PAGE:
Warner (D-Va.) said it is high time Washington policymakers lost the rose-colored glasses when it comes to social media and Big Tech and adopted a "more pessimistic, or at least realistic," view of technology and, specifically, the internet.
That sober warning from the vice chair of the Senate Intelligence Committee was delivered at a PEN America symposium on "Digital Information and the Threat to Democracy" in Washington Tuesday (Sept. 17) hosted by Federal Election Commission chair Ellen Weintraub, according to a prepared test of the senator's keynote speech.
Warner said that view might seem surprising from the "tech guy" in Washington--he is a former tech exec and concedes he once shared the consensus view that those technologies "and the companies that built them" were "largely positive forces."
But in the wake of abuses by actors foreign and domestic, he signaled, "now, we see how the misuse of technology threatens our democratic systems, our economy, and our national security."
The senator, who pointed out the that he has spent the last two-and-a half-years on the (generally) bipartisan investigation into Russian election meddling, said that attack "awakened a lot of people to that truth," a truth that he suggested does not reflect well on Big Tech.
"Western companies who help authoritarian regimes build censored apps or walled-garden versions of the internet [Google in particular has been the target of such criticisms] are just as big a threat to a free and open internet as government actors," he said.
The senator suggested it was a problem of our own making, stemming from that historically hands-off, rosy, view of Big Tech.
"In many ways, we brought this on ourselves," he says. "We live in a society that is becoming more and more dependent on products and networks, yet the level of security and integrity we accept in commercial technology products is shockingly low. And as a society we continue to have entirely too much trust in the technologies our adversaries have begun to exploit. For years, we told the world that any tweaks around the edges would undermine innovation, or create a slippery slope to a dystopian internet."
Warner suggested it might be time to consider a regulatory body like the FCC for digital media.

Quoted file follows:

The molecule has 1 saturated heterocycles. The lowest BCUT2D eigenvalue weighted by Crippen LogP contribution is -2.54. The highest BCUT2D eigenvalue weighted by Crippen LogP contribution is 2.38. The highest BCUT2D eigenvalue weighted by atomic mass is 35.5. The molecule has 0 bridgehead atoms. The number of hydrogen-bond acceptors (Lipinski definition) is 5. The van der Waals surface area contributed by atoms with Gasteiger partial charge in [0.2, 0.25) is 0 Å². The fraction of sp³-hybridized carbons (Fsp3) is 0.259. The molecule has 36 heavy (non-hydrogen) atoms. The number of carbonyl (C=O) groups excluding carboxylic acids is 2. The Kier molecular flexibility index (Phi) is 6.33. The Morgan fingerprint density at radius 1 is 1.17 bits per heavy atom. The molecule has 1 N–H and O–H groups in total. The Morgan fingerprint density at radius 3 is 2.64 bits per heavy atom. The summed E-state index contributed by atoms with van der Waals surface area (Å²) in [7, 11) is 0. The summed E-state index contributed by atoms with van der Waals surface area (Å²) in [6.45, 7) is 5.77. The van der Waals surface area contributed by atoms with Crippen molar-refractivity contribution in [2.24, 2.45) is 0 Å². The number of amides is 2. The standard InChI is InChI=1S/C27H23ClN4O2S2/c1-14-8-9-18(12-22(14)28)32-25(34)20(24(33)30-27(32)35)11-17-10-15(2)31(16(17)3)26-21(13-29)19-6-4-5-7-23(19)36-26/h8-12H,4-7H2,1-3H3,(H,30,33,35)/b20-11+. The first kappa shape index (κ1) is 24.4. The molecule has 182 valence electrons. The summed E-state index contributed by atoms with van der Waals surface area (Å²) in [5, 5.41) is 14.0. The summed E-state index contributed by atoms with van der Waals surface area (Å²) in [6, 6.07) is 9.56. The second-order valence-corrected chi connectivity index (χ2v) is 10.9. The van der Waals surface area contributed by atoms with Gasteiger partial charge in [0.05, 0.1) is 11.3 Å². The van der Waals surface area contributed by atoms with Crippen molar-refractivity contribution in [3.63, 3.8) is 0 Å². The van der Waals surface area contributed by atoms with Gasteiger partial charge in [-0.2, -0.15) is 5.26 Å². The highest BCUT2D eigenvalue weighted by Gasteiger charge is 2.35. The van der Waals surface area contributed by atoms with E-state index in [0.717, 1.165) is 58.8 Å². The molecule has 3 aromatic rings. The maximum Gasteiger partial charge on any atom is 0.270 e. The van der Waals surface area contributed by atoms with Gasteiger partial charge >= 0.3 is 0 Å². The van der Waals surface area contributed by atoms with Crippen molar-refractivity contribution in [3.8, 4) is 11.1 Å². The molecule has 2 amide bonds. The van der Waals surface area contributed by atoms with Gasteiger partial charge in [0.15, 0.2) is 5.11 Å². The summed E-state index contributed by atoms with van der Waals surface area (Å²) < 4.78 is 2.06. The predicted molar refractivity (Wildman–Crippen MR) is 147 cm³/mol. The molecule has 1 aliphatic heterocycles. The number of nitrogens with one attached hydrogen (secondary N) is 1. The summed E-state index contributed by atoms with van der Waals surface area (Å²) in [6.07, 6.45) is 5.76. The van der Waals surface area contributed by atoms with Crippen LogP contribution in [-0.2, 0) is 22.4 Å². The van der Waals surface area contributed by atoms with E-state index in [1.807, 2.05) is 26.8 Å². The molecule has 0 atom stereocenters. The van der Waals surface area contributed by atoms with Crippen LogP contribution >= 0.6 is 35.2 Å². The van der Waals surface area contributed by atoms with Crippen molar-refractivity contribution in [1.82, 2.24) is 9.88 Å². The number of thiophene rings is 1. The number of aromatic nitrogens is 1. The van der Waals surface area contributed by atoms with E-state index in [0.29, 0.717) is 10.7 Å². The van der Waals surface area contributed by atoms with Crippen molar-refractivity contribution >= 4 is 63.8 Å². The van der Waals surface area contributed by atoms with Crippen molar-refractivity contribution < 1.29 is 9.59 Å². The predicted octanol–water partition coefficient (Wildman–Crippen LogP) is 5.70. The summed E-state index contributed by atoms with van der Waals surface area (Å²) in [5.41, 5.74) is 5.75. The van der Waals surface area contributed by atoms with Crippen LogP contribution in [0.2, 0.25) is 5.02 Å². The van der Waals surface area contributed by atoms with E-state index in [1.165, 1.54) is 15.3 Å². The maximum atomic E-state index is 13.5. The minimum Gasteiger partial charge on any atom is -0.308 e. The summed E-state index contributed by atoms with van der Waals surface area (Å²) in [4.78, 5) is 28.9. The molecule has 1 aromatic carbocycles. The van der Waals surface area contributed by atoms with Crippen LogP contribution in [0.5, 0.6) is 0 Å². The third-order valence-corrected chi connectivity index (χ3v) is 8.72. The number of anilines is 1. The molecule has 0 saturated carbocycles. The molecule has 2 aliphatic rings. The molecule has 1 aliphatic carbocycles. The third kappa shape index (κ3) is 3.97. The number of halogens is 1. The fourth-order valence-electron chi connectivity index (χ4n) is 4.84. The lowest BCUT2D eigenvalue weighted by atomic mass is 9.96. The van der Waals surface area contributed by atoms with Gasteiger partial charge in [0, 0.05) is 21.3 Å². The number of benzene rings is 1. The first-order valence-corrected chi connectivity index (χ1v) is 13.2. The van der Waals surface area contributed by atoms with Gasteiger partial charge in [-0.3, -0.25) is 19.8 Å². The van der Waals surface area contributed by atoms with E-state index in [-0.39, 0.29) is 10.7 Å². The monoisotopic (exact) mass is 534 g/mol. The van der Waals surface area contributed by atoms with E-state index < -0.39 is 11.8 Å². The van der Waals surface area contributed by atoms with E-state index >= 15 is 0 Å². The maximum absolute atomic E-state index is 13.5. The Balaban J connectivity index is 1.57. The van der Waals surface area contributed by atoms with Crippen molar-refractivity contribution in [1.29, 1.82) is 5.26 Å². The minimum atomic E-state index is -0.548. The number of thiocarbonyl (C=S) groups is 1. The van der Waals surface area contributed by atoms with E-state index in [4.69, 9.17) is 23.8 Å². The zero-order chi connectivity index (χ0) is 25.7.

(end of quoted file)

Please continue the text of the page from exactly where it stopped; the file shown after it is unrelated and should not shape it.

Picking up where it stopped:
"For over two decades…the U.S. has maintained – and promoted – a completely hands-off approach," he said. "We need to realize that the status quo just isn’t working. For over two decades…the U.S. has maintained – and promoted – a completely hands-off approach. And today, the large technology platforms are, in effect, the only major part of our economy without a sector-specific regulator."
He also took a shot at Sec. 230, the portion of communications law that exempts edge providers from liability for content posted on their sites by third parties. "We’ve seen how laws originally intended to promote good behavior – like Section 230…which was meant to incentivize effective moderation – are used by the largest platforms as a shield to do nothing."
He specifically called out Facebook. "Just last year, Americans were defrauded to the tune of $360 million by identity thieves posing as military service members. As the New York Times reported, these aren’t sophisticated state actors using fancy masking tools. These are pretty basic scammers in internet cafes in West Africa. And the truth is, Facebook faces no meaningful pressure to do anything about it. Neither the defrauded Americans nor the impersonated service members can sue Facebook because of Section 230."
Warner said Sec. 230 was created for an era of more "vibrant" web competition, but that now, "Facebook faces no competitive pressure."
Warner said it is time to stop trying to convince ourselves and the international community that our internet governance regime is "working fine" and take steps to fix it.
That should start with more transparency about whether info is coming from a human being or a bot, he said, taking the opportunity to put in a good word for his Honest Ads Act.
Specifically, the bill would amend the Bipartisan Campaign Reform Act of 2002 (BCRA) to include paid internet and digital ads in the definition of electioneering communications, which would trigger enhanced disclosure.
The senator also said companies should have to identify inauthentic accounts. "[I]f someone says they’re Mark from Alexandria but they’re actually Boris in St. Petersburg…I think folks have a right to know that." He also said there should be no Sec. 230 shield for sites that "propagate truly defamatory content," again putting the focus on Facebook.
"We saw Facebook caught flat-footed in the face of rudimentary audio-visual manipulation of a video of [House] Speaker [Nancy] Pelosi," he said. "This does not bode well for how social media is going to deal with more sophisticated manipulation techniques like DeepFakes."
Warner echoed what is becoming a common theme in Washington these days on both sides of the aisle when it comes to the biggest of Big Tech: "It’s my hope that these companies will collaborate and be part of the solution, but one thing is clear: The wild west days of social media are coming to an end."
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Contributing editor John Eggerton has been an editor and/or writer on media regulation, legislation and policy for over four decades, including covering the FCC, FTC, Congress, the major media trade associations, and the federal courts. In addition to Multichannel News and Broadcasting + Cable, his work has appeared in Radio World, TV Technology, TV Fax, This Week in Consumer Electronics, Variety and the Encyclopedia Britannica.
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